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Published: Monday, 8/30/2004

U.S. men exert only to avoid embarrassment

I'm no longer accepting the popular - and lame - excuse that the United States men's basketball team failed to win Olympic gold because its best players didn't show up.

Rubbish.

The U.S. team, fundamentally flawed as it was, lacking outside shooters and with only one true center to speak of, still boasted the best pure talent in Athens.

After watching the U.S. rally to defeat Lithuania for the bronze medal, I'm firmly convinced that the Dream Team, which ultimately became an American Nightmare, played down to its opponents.

Missing from this collection of NBA millionaires was a desire to get down-and-dirty and win ugly.

Sure, the U.S. players wanted to win. But on their own say-cheese-for-Sports Center terms.

Players were too concerned about winning pretty and looking good.

Only when faced with the ultimate humiliation - returning home without a medal - did the Americans play with an all-out desperation that was rarely on display for coach Larry Brown.

The U.S. whipped Spain to reach the semifinals because Stephon Marbury had a great shooting game with 31 points. But following a devastating loss to Argentina, the U.S. managed to save face against Lithuania with a superb team effort in the fourth quarter.

Here, finally, was aggressive full-court defensive pressure from the U.S. that rattled Lithuania's back-court and resulted in easy fast-break baskets for the Americans.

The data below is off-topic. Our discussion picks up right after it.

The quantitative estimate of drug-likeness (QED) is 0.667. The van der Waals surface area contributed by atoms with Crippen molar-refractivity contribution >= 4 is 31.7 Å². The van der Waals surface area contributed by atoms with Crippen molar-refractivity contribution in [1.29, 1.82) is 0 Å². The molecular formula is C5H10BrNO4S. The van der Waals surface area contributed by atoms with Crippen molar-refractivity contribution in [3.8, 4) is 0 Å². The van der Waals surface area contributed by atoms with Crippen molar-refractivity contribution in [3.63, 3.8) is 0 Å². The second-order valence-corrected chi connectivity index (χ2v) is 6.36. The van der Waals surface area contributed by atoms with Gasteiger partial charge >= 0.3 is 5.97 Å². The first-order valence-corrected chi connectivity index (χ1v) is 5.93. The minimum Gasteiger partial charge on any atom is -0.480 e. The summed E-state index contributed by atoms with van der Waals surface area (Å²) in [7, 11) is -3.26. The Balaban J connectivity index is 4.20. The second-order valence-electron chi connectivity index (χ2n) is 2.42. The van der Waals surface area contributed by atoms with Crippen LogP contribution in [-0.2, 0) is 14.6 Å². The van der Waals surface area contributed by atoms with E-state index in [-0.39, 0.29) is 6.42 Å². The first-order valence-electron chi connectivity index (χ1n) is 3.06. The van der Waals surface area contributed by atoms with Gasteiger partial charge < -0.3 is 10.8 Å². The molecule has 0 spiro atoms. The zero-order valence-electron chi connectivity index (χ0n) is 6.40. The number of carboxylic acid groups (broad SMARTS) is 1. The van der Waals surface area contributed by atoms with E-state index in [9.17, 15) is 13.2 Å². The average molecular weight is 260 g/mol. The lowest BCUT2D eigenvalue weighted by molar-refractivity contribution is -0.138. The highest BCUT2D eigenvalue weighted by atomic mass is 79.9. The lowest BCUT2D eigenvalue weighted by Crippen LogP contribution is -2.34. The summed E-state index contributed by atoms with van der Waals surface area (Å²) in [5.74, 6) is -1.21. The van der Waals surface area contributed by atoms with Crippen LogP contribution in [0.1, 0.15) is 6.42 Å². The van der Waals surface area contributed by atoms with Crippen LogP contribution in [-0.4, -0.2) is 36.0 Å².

Who needs 3-point specialists when you can shoot layups?

The entire fourth quarter was played at the U.S.'s tempo - fast. The Lithuanians couldn't maintain the frantic pace.

Unfortunately, too much time was wasted focusing on who the U.S. didn't have - Shaquille O'Neal, Kevin Garnett, Vince Carter, Kobe Bryant and Co.

Whatever. The U.S. still had plenty of talent to win the gold.

The trick facing Brown was convinving that talent to perform at a high level on a consistent basis.

I can't believe how quickly the media turned on Brown, who was accused of distancing himself from his players as the Olympic losses mounted.

I say, more power to Brown.

Two months earlier, Brown was hailed as a genius for guiding the Detroit Pistons to the NBA title and coaching his players the "right way."

At the Olympics, however, Brown was second-guessed for criticizing some of his players, especially up-and-coming stars like Carmelo Anthony, who chafed at being asked to pass the ball and play defense - presumably for the first time in his career.

Chauncey Billups didn't want to listen to Brown, either. When it comes to shooting, Anthony doesn't have anything on Billups.

But in just one season, Brown transformed Billups from a shoot-first point guard into an NBA champion with the Pistons.

The U.S. never bought into Brown's team basketball concept of playing for pride, country and honor.

Look at all they missed.



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